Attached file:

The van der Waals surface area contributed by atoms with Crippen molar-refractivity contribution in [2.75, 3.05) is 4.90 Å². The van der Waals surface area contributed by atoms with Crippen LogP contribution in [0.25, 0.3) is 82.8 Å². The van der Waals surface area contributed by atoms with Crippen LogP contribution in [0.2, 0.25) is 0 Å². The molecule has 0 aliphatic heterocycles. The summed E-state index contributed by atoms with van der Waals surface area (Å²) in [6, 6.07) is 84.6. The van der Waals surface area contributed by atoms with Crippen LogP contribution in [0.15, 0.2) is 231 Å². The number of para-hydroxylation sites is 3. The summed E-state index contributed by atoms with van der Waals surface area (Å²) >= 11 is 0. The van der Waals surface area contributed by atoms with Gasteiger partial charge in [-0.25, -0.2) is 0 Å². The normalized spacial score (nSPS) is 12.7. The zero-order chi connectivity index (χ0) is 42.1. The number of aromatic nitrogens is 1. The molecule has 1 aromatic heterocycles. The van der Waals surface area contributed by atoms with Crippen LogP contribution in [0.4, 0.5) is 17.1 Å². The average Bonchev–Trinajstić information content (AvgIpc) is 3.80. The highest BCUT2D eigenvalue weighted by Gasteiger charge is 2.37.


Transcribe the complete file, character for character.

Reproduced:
The van der Waals surface area contributed by atoms with Crippen molar-refractivity contribution in [2.75, 3.05) is 4.90 Å². The van der Waals surface area contributed by atoms with Crippen LogP contribution in [0.25, 0.3) is 82.8 Å². The van der Waals surface area contributed by atoms with Crippen LogP contribution in [0.2, 0.25) is 0 Å². The molecule has 0 aliphatic heterocycles. The summed E-state index contributed by atoms with van der Waals surface area (Å²) in [6, 6.07) is 84.6. The van der Waals surface area contributed by atoms with Crippen LogP contribution in [0.15, 0.2) is 231 Å². The number of para-hydroxylation sites is 3. The summed E-state index contributed by atoms with van der Waals surface area (Å²) >= 11 is 0. The van der Waals surface area contributed by atoms with Gasteiger partial charge in [-0.25, -0.2) is 0 Å². The normalized spacial score (nSPS) is 12.7. The zero-order chi connectivity index (χ0) is 42.1. The number of aromatic nitrogens is 1. The molecule has 1 aromatic heterocycles. The van der Waals surface area contributed by atoms with Crippen LogP contribution in [0.4, 0.5) is 17.1 Å². The average Bonchev–Trinajstić information content (AvgIpc) is 3.80. The highest BCUT2D eigenvalue weighted by Gasteiger charge is 2.37.